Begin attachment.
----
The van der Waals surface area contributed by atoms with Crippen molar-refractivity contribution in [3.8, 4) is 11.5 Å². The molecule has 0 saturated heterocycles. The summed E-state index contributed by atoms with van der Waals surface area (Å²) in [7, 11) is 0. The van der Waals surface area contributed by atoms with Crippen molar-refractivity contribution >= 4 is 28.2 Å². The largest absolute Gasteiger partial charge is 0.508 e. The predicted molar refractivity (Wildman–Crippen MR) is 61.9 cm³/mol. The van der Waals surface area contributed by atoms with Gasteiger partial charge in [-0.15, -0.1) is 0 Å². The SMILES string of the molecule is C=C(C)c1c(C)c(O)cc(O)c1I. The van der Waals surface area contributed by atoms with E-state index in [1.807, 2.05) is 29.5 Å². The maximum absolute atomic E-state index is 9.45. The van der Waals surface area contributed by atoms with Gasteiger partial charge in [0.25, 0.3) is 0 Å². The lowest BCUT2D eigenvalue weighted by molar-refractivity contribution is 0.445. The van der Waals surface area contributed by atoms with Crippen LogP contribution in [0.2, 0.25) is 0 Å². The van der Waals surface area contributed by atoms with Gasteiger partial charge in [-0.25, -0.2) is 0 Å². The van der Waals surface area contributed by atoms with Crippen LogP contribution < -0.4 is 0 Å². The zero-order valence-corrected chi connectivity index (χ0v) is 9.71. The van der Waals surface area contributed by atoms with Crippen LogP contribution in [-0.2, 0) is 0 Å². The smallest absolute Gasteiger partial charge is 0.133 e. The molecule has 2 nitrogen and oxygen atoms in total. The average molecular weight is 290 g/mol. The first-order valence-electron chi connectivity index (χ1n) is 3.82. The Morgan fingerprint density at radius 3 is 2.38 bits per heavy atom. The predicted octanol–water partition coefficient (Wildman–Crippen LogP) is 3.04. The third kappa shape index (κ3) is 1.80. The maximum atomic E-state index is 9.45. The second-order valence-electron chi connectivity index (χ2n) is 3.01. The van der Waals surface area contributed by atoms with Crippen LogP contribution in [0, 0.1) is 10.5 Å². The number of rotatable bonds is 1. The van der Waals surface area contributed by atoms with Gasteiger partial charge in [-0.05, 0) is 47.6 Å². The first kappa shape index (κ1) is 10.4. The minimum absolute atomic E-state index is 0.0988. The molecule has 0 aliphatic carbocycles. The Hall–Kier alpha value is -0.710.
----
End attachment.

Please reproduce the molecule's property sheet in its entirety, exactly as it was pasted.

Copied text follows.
The van der Waals surface area contributed by atoms with Crippen molar-refractivity contribution in [3.8, 4) is 11.5 Å². The molecule has 0 saturated heterocycles. The summed E-state index contributed by atoms with van der Waals surface area (Å²) in [7, 11) is 0. The van der Waals surface area contributed by atoms with Crippen molar-refractivity contribution >= 4 is 28.2 Å². The largest absolute Gasteiger partial charge is 0.508 e. The predicted molar refractivity (Wildman–Crippen MR) is 61.9 cm³/mol. The van der Waals surface area contributed by atoms with Gasteiger partial charge in [-0.15, -0.1) is 0 Å². The SMILES string of the molecule is C=C(C)c1c(C)c(O)cc(O)c1I. The van der Waals surface area contributed by atoms with E-state index in [1.807, 2.05) is 29.5 Å². The maximum absolute atomic E-state index is 9.45. The van der Waals surface area contributed by atoms with Gasteiger partial charge in [0.25, 0.3) is 0 Å². The lowest BCUT2D eigenvalue weighted by molar-refractivity contribution is 0.445. The van der Waals surface area contributed by atoms with Crippen LogP contribution in [0.2, 0.25) is 0 Å². The van der Waals surface area contributed by atoms with Gasteiger partial charge in [-0.25, -0.2) is 0 Å². The van der Waals surface area contributed by atoms with Crippen LogP contribution < -0.4 is 0 Å². The zero-order valence-corrected chi connectivity index (χ0v) is 9.71. The van der Waals surface area contributed by atoms with Crippen LogP contribution in [-0.2, 0) is 0 Å². The smallest absolute Gasteiger partial charge is 0.133 e. The molecule has 2 nitrogen and oxygen atoms in total. The average molecular weight is 290 g/mol. The first-order valence-electron chi connectivity index (χ1n) is 3.82. The Morgan fingerprint density at radius 3 is 2.38 bits per heavy atom. The predicted octanol–water partition coefficient (Wildman–Crippen LogP) is 3.04. The third kappa shape index (κ3) is 1.80. The maximum atomic E-state index is 9.45. The second-order valence-electron chi connectivity index (χ2n) is 3.01. The van der Waals surface area contributed by atoms with Crippen LogP contribution in [0, 0.1) is 10.5 Å². The number of rotatable bonds is 1. The van der Waals surface area contributed by atoms with Gasteiger partial charge in [-0.05, 0) is 47.6 Å². The first kappa shape index (κ1) is 10.4. The minimum absolute atomic E-state index is 0.0988. The molecule has 0 aliphatic carbocycles. The Hall–Kier alpha value is -0.710.